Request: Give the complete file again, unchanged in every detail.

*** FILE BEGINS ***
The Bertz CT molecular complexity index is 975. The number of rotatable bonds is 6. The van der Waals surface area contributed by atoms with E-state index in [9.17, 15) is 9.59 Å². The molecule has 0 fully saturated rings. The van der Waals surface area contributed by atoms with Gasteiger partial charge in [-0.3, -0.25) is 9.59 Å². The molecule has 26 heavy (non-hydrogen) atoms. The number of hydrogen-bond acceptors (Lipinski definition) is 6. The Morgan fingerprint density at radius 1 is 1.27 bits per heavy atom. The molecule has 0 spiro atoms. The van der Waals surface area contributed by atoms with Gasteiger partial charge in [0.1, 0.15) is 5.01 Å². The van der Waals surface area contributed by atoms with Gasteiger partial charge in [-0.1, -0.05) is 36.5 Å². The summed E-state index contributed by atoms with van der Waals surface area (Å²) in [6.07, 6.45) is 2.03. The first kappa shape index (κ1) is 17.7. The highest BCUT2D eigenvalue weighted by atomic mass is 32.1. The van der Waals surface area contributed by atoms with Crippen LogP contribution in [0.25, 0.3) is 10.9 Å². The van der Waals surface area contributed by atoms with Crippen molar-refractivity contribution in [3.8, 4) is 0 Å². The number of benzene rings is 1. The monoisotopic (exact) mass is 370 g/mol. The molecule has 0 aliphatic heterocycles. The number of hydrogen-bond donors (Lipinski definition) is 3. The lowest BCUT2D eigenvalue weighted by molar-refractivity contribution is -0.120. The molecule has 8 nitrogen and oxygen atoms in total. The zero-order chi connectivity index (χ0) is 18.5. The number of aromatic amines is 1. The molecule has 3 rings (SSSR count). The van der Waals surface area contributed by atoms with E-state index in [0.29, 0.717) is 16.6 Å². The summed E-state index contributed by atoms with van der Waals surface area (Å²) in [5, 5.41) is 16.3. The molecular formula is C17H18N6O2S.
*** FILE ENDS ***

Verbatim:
The Bertz CT molecular complexity index is 975. The number of rotatable bonds is 6. The van der Waals surface area contributed by atoms with E-state index in [9.17, 15) is 9.59 Å². The molecule has 0 fully saturated rings. The van der Waals surface area contributed by atoms with Gasteiger partial charge in [-0.3, -0.25) is 9.59 Å². The molecule has 26 heavy (non-hydrogen) atoms. The number of hydrogen-bond acceptors (Lipinski definition) is 6. The Morgan fingerprint density at radius 1 is 1.27 bits per heavy atom. The molecule has 0 spiro atoms. The van der Waals surface area contributed by atoms with Gasteiger partial charge in [0.1, 0.15) is 5.01 Å². The van der Waals surface area contributed by atoms with Gasteiger partial charge in [-0.1, -0.05) is 36.5 Å². The summed E-state index contributed by atoms with van der Waals surface area (Å²) in [6.07, 6.45) is 2.03. The first kappa shape index (κ1) is 17.7. The highest BCUT2D eigenvalue weighted by atomic mass is 32.1. The van der Waals surface area contributed by atoms with Crippen LogP contribution in [0.25, 0.3) is 10.9 Å². The van der Waals surface area contributed by atoms with Crippen molar-refractivity contribution in [3.8, 4) is 0 Å². The number of benzene rings is 1. The monoisotopic (exact) mass is 370 g/mol. The molecule has 0 aliphatic heterocycles. The number of hydrogen-bond donors (Lipinski definition) is 3. The lowest BCUT2D eigenvalue weighted by molar-refractivity contribution is -0.120. The molecule has 8 nitrogen and oxygen atoms in total. The zero-order chi connectivity index (χ0) is 18.5. The number of aromatic amines is 1. The molecule has 3 rings (SSSR count). The van der Waals surface area contributed by atoms with E-state index in [0.29, 0.717) is 16.6 Å². The summed E-state index contributed by atoms with van der Waals surface area (Å²) in [5, 5.41) is 16.3. The molecular formula is C17H18N6O2S.